• “And again, Esaias saith, There shall be a root of Jesse, and he shall rise to reign over the Gentiles; in him shall the Gentiles trust.” Romans 15:12 KJV
  • “But ye shall receive power, after that the Holy Ghost is come upon you: and ye shall be witnesses unto me both in Jerusalem, and in all Judaea, and in Samaria, and unto the uttermost part of the earth.” Acts 1:8 KJV
  • “And not for that nation only, but that also he should gather together in one the children of God that were scattered abroad.” John 11:52 KJV

The Jews only recognized two classes of people: themselves and Gentiles. But this was and remains a typical mindset. For instance, the Greeks viewed all non-Greeks as barbarians. Unfortunately the concept extends beyond cultural identities into the religious world. (You’re either Catholic or non-Catholic, an Adventist or a non-Adventist, etc.) You can understand why a self-denying, self-sacrificing attitude is necessary for any missionary to survive and accomplish the work the Jesus has laid out for us.

We are hearing more and more of globalism or globalization these days, a process that is shrinking our planet and encouraging more international cooperation among nations. Although we might be opposed to the possibility of the entire world coming under one political influence, we might also see the benefit of ease with which the gospel can spread across the globe.

Discussion Question: We can all help the church’s worldwide mission by donating all we can to its cause, but why and how must our involvement go beyond our financial giving?

Summary: “People with a worldwide message are not well-served if they believe God only cares about them, that He is only returning to save them. We have to understand that God longs for us to reveal His love ‘to every nation, tribe, language and people.’ (Revelation 14:6 NIV)” ~The Teacher’s Comments in the teacher’s edition of the quarterly, p. 120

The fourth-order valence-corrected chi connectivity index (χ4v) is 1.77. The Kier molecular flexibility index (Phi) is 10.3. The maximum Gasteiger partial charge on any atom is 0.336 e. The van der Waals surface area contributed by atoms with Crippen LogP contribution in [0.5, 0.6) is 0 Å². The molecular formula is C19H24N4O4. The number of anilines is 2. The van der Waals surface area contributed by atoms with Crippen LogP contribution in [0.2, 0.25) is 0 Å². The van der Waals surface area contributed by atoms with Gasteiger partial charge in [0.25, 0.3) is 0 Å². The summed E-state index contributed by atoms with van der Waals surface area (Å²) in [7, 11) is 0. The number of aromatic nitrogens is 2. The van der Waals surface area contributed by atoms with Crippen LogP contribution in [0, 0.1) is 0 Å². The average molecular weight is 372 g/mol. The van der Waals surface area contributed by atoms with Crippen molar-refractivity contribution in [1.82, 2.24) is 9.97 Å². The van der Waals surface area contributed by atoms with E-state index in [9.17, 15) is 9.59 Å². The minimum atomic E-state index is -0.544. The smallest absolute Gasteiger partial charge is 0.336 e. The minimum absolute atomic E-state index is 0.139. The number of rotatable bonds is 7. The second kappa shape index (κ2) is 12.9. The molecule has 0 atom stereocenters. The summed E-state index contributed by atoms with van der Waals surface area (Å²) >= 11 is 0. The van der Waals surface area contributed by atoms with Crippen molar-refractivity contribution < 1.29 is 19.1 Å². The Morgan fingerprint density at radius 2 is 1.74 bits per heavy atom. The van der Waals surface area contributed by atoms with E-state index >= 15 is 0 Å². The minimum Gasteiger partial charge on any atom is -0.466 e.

Challenge: Typically, we’ve always been told that we can do two things without going to the mission field ourselves: support them with our finances and pray for them. And as important as these are, there are other avenues to advance the cause without going overseas.

  1. Your Sabbath School class or other small group might pool their finances to support a student missionary or missionary family in some other part of the world, sharing their stories when you get together.
  2. Learn all you can about other cultures and nationalities, especially those who might be residing in your hometown as immigrants or refugees.
  3. Discover the needs of those populations in your midst and engage your church or Sabbath School class, if possible, in meeting one or some of those needs. (provide food, clothing, blankets, used furniture, kitchen utensils, etc.–or offer to teach English, provide transportation, etc.)

 Next Week: Discipling Spiritual Leaders